He is the undisputed Las Vegas king of comedy. Every year thousands of folks from around the world flock to Sin City to see the man they call Carrot Top. And they leave, as I did recently, laughing hysterically. The man is a dynamo of hilarity.
“Top” (real name Scott Thompson) spoke with The Washington Times about how majoring in marketing led a young comic to become a trusted comedy brand, his comedy heroes and the possibility of a “prop-free” Carrot Top show.
Question: Where did the name Carrot Top come from?
Answer: I created it myself. I was in college doing stand-up at open-mic nights. I had gone up under my real name, Scott Thompson, but there was another Scott Thompson [from “Kids in the Hall”] doing comedy. I needed a different name.
No one really called me Carrot Top, but I knew it was a moniker used to describe redheads. I remember thinking I needed to have a logo like The Rolling Stones or The Grateful Dead. I wanted a name that I could have a logo for. I drew this little stick figure carrot holding a microphone. It was a well-thought-out name, a logo and an image.
When I went to the club that night, I said, “Introduce me as Carrot Top.” The MC was like, “OK.” The name just kind of stuck.
Then when I started doing the comedy clubs, this woman said, “You’re going as Carrot Top? I kind of like that. You have your own thing.” That was Colleen McGarr, who became a big-time booking agent — booked everyone from Bill Hicks to [Jerry] Seinfeld. She got behind me, and I kept going with it.
Q: You were creating a brand long before “brand” was a buzzword.
A: Exactly. In college I was getting a degree in marketing. I remember always thinking visually. I remember telling my teacher that I thought students paid more attention when he was holding up an item. When I started doing comedy, I started doing visuals. I thought the crowd would pay attention when I’m telling the joke if I was holding up the joke as well.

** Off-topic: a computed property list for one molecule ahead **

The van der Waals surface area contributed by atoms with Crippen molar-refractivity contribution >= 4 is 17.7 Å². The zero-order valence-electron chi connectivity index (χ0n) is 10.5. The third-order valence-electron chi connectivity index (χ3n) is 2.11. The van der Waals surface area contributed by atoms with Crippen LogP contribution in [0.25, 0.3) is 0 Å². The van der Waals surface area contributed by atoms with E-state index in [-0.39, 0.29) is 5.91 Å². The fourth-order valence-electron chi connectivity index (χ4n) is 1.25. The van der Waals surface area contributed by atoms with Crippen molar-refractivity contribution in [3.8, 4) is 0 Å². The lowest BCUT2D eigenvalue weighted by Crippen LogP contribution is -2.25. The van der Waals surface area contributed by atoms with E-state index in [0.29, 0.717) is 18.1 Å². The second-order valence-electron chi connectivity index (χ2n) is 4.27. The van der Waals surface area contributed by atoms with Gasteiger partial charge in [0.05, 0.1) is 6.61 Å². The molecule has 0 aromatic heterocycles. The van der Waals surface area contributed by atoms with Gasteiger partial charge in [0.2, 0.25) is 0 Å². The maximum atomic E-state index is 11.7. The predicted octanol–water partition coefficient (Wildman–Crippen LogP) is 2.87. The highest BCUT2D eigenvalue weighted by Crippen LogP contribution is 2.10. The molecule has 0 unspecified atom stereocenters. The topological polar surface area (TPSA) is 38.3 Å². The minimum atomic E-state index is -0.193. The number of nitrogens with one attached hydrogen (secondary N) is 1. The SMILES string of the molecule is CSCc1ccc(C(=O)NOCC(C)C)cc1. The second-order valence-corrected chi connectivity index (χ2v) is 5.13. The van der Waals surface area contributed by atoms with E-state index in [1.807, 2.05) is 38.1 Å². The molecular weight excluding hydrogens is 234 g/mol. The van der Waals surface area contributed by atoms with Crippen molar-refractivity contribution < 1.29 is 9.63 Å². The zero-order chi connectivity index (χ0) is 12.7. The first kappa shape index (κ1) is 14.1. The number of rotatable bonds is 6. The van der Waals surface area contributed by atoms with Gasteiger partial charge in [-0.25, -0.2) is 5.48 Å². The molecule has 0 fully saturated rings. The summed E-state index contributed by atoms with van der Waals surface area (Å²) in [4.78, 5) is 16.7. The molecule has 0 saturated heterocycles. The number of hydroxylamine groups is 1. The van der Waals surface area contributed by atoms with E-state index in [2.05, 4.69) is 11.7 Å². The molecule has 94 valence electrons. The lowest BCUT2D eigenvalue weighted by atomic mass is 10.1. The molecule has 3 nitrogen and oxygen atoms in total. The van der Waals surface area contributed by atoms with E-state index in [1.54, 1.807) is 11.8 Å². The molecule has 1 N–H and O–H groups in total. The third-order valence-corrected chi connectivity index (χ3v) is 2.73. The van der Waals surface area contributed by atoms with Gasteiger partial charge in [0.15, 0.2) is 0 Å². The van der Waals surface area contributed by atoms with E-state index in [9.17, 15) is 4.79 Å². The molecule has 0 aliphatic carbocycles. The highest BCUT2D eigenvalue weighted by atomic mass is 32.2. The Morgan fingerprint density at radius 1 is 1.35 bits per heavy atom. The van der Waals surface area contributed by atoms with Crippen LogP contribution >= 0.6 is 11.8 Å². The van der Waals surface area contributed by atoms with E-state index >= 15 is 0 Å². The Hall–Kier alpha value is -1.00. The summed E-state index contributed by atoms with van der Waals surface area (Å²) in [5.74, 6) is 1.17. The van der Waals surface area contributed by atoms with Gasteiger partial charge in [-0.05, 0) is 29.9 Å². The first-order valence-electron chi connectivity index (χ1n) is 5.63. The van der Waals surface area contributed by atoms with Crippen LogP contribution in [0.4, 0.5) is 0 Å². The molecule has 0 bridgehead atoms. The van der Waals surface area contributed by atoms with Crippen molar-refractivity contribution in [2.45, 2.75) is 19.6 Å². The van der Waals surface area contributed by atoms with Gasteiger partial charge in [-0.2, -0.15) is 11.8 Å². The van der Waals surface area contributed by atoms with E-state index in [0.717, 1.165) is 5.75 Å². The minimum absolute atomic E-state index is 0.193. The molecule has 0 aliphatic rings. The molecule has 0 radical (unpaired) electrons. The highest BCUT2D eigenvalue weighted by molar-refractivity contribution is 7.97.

Q: What was your very first prop?
A: My very first prop came from me living in Florida. There were a lot of old people, so I made this hat. On top of the hat was a mannequin head on a spring with old lady’s hair on it. I said it was for old people so you could see them when they drove. It killed, because everybody had seen old people driving [but] you couldn’t see their heads.
After that I made a high heel for women that came with little training wheels. The cowboy boot with the kickstand so you don’t fall down when you’re drunk. I call them “inventions” instead of props. Because when people think of props they think of puns, and I try to be clever and stay away from puns.
Q: Who were your comedy heroes?
A: George Carlin was a big influence — watching his specials and “The Tonight Show.” Jonathan Winters. Robin Williams. And, believe it or not, a big influence for me was Gallagher. His stuff was quite clever if you actually go back and break it down. He got [expletive] for [smashing] the watermelon, but if you take the watermelon out of his act, there was some brilliant stuff. I saw him live once when I was a kid and thought it was so cool that you could tell jokes for a living.
Q: Is being in Vegas the best gig ever?
A: I really appreciate having a show now more than I ever did. There was a time I thought, “Of course I have a show. I’m Carrot Top. I’m going to always have a show.” I realized how many people want to have a show in Vegas. People are lined up waiting for a room. I’ve got it pretty good.
Q: How many props do you have at this point? And where do you keep them?
A: On stage I work out of like eight trunks. At the warehouse across the street from the Luxor I’ve got thousands.
Q: Ever think about opening a museum?
A: Yeah, no. David Copperfield has a museum, and you walk through on an actual tour. It’s pretty awesome. He has all this Houdini stuff. Maybe one day we’ll have a Carrot Top Museum. [laughs]
Q: Are you still planning on doing a prop-free show?
A: With the live show I do now, I go for about 35 minutes in the middle of the show where I don’t touch a prop. There’s lots of stand-up in the show. I do want to put together a prop-free show. That would be awesome.
Q: What’s the biggest misconception people have about you?
A: That I’m actually some strange, weird guy. Every time I read things on the Internet about me, they say “That guy is pretty strange.” I’m actually just the opposite. I’m a pretty mellow, easygoing, normal guy. I try to stay off the Internet. Stuff they put up there is ridiculous.
Q: What else are you working on?
A: I just did a small part in a Melissa McCarthy movie called “Michelle Darnell.” Pretty funny. I play a centaur. That was fun.
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